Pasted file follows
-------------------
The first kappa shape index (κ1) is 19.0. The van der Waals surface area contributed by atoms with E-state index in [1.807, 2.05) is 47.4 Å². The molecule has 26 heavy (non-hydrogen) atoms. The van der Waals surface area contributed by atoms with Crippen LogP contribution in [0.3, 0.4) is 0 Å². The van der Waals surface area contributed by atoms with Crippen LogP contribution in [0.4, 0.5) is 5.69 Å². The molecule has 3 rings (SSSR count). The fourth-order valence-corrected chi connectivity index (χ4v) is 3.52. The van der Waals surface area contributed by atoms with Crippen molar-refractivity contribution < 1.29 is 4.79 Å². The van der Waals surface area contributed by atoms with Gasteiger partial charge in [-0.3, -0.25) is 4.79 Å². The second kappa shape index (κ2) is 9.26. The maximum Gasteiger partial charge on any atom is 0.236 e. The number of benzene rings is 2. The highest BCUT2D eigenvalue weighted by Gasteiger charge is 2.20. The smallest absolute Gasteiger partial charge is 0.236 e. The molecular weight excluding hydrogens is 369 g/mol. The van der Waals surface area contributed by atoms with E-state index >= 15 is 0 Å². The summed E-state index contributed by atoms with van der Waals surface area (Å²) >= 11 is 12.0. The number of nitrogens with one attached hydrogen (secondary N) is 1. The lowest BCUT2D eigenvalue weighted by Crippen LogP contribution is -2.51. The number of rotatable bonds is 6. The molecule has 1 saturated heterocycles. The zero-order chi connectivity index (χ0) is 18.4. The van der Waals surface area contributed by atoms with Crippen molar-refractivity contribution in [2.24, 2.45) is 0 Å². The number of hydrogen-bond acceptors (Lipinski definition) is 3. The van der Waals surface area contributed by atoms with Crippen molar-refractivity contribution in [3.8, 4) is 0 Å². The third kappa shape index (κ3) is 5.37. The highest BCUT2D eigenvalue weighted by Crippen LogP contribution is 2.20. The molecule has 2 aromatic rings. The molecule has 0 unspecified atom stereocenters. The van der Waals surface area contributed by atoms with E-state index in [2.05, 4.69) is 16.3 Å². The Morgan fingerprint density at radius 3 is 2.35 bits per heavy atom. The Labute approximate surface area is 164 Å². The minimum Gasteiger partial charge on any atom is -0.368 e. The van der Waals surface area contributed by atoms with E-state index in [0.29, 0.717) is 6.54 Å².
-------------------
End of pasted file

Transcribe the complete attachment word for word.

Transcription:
The first kappa shape index (κ1) is 19.0. The van der Waals surface area contributed by atoms with E-state index in [1.807, 2.05) is 47.4 Å². The molecule has 26 heavy (non-hydrogen) atoms. The van der Waals surface area contributed by atoms with Crippen LogP contribution in [0.3, 0.4) is 0 Å². The van der Waals surface area contributed by atoms with Crippen LogP contribution in [0.4, 0.5) is 5.69 Å². The molecule has 3 rings (SSSR count). The fourth-order valence-corrected chi connectivity index (χ4v) is 3.52. The van der Waals surface area contributed by atoms with Crippen molar-refractivity contribution < 1.29 is 4.79 Å². The van der Waals surface area contributed by atoms with Gasteiger partial charge in [-0.3, -0.25) is 4.79 Å². The second kappa shape index (κ2) is 9.26. The maximum Gasteiger partial charge on any atom is 0.236 e. The number of benzene rings is 2. The highest BCUT2D eigenvalue weighted by Gasteiger charge is 2.20. The smallest absolute Gasteiger partial charge is 0.236 e. The molecular weight excluding hydrogens is 369 g/mol. The van der Waals surface area contributed by atoms with E-state index >= 15 is 0 Å². The summed E-state index contributed by atoms with van der Waals surface area (Å²) >= 11 is 12.0. The number of nitrogens with one attached hydrogen (secondary N) is 1. The lowest BCUT2D eigenvalue weighted by Crippen LogP contribution is -2.51. The number of rotatable bonds is 6. The molecule has 1 saturated heterocycles. The zero-order chi connectivity index (χ0) is 18.4. The van der Waals surface area contributed by atoms with Crippen molar-refractivity contribution in [2.24, 2.45) is 0 Å². The number of hydrogen-bond acceptors (Lipinski definition) is 3. The van der Waals surface area contributed by atoms with Crippen molar-refractivity contribution in [3.8, 4) is 0 Å². The third kappa shape index (κ3) is 5.37. The highest BCUT2D eigenvalue weighted by Crippen LogP contribution is 2.20. The molecule has 2 aromatic rings. The molecule has 0 unspecified atom stereocenters. The van der Waals surface area contributed by atoms with E-state index in [2.05, 4.69) is 16.3 Å². The Morgan fingerprint density at radius 3 is 2.35 bits per heavy atom. The Labute approximate surface area is 164 Å². The minimum Gasteiger partial charge on any atom is -0.368 e. The van der Waals surface area contributed by atoms with E-state index in [0.29, 0.717) is 6.54 Å².